Anger shows up early in the Bible. In Genesis 4, Cain became angry when Abel’s sacrifice was accepted and his isn’t. He didn’t deal with that anger properly and the result was murder. Jesus showed righteous anger with the vendors in the temple (Mark 11) and also with the religious leaders when He healed a man on the Sabbath (Mark 3). If my anger is projected at injustice and oppression it is healthy. If it revolves around self-interest, it will be unhealthy. Anger arises from impatience, abuse, jealousy, or unmet needs. All of those sources are focused on self; they are all rooted in pride.

Perhaps role models in our lives have taught us to react in anger. Most often this can be our fathers. But it is time to break that generational curse. Prov 4:27 warns us, “Gill must not turn to the right hand nor to the left, but he must remove his foot from evil.” In other words we are to live in balance. Vent or stuff: neither is healthy. The correct choice is “Trust”: trust in God and turn the situation over to Him. To achieve this requires me to guard my heart (Prov 4:23). Anger results from a mindset that life is all about me: my rights, my feelings, my pleasure. I heard about a woman who contracted rabies from a dog bite. The doctor broke the news to her that she was terminal and should get her worldly affairs in order. She took a piece of paper and began writing furiously. The doctor asked, “Is that your will?” “No,” she replied, “It’s all the people I want to bite.” Not a balanced reaction.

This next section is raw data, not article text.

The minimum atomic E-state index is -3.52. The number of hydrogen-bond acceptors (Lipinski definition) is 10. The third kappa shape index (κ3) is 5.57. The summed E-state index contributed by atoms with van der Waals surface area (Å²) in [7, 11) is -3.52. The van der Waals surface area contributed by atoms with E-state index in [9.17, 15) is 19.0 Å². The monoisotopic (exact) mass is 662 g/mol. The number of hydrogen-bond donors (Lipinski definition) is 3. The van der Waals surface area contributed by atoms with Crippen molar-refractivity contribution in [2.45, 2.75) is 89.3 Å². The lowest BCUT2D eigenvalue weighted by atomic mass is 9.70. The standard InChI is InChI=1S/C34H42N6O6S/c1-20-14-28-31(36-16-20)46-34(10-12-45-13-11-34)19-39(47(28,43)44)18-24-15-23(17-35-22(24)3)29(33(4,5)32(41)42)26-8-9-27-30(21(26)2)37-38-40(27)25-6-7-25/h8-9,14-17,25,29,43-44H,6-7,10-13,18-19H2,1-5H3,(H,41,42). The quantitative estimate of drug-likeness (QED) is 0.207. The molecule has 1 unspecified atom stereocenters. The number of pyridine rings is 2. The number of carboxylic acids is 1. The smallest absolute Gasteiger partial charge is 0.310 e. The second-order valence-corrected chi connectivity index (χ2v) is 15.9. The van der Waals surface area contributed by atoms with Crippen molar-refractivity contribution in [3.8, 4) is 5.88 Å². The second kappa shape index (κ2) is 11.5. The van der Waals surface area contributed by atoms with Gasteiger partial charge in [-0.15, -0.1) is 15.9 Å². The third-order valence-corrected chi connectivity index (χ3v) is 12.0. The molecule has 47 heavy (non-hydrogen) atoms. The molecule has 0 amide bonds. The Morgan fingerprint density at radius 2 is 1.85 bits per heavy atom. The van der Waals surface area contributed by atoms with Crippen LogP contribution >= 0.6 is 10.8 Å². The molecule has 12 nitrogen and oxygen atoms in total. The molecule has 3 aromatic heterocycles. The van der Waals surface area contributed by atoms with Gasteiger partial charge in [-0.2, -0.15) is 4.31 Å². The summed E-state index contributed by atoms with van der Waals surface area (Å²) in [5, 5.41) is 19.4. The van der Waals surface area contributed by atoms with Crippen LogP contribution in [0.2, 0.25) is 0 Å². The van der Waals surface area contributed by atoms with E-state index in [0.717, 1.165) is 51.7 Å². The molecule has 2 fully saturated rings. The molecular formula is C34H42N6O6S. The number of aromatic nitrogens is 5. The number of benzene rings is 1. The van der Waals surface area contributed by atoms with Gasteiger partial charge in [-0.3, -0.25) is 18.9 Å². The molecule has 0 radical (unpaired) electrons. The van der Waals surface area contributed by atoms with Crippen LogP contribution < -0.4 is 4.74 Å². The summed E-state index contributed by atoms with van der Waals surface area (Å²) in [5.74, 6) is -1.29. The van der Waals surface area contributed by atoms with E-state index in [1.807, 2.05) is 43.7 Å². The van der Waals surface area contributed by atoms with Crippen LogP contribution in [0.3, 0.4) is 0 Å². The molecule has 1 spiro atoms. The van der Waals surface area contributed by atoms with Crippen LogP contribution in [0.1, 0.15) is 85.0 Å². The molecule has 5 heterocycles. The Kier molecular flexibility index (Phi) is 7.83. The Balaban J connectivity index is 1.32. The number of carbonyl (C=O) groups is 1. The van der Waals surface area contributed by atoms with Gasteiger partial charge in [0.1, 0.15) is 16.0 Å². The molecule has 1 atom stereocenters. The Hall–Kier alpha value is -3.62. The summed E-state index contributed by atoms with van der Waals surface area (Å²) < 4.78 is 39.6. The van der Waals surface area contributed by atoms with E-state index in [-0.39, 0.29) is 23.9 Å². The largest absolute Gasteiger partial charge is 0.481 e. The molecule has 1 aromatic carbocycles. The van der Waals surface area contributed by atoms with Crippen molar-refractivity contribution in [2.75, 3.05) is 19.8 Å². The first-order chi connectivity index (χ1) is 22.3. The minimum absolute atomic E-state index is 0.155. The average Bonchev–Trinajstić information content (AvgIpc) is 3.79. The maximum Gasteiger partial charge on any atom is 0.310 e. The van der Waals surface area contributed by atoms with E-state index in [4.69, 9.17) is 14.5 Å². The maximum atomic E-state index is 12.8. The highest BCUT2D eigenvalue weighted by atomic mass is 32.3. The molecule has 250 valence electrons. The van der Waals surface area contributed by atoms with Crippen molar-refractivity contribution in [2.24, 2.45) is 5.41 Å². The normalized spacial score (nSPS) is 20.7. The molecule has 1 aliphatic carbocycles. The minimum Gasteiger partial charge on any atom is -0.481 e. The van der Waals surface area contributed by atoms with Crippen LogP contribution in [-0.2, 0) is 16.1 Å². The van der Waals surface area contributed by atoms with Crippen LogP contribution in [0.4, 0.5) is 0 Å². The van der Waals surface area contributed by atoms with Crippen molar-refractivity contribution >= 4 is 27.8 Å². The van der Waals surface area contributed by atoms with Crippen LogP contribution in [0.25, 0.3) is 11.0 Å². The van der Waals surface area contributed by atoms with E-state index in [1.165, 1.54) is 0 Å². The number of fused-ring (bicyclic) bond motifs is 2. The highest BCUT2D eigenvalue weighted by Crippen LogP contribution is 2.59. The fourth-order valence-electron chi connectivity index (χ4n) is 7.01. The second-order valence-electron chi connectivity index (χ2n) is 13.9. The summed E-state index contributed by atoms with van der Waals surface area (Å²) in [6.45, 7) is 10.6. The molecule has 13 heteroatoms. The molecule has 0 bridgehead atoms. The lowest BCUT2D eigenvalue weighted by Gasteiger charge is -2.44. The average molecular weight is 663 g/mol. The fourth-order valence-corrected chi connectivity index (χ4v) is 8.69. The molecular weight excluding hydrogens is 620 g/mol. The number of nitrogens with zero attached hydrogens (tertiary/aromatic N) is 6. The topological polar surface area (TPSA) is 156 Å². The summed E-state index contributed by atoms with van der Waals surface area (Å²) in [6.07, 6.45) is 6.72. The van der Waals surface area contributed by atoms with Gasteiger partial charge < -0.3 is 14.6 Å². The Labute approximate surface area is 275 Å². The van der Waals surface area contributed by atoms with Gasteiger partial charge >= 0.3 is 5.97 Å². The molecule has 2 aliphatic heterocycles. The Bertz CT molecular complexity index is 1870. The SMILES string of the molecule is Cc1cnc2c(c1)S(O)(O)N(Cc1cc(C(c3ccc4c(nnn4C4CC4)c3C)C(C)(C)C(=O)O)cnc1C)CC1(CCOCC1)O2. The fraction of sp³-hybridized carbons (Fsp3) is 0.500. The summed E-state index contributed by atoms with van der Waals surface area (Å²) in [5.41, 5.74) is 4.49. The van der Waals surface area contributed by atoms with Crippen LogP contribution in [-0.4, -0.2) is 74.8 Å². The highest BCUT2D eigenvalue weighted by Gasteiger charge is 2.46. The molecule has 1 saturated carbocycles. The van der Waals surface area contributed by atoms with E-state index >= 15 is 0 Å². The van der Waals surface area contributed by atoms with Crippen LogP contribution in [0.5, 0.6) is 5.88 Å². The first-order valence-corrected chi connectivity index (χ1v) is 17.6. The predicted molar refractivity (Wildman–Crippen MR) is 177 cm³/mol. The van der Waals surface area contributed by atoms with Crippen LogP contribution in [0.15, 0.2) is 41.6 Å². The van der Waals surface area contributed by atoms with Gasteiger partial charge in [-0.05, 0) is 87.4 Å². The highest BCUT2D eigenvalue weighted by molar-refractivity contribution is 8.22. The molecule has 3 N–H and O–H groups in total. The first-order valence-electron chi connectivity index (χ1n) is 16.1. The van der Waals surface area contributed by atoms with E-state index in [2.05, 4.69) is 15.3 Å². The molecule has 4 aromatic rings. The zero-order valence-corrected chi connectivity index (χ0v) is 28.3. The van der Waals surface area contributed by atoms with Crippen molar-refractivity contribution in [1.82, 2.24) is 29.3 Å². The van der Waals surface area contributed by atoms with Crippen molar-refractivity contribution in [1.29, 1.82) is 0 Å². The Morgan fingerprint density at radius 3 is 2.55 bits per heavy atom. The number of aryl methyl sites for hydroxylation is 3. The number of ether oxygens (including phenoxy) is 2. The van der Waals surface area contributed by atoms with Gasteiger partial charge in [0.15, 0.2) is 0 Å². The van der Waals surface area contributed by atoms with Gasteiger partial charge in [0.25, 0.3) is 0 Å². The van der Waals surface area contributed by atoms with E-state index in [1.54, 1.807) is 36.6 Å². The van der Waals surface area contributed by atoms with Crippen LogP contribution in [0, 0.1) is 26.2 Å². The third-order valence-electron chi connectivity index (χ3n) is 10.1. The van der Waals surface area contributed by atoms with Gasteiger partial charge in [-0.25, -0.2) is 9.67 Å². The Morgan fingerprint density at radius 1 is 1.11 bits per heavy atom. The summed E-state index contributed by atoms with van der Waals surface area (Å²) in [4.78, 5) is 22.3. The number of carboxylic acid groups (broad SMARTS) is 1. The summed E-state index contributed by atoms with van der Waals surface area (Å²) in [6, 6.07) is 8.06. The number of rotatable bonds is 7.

The key to balance is to live restrained and controlled: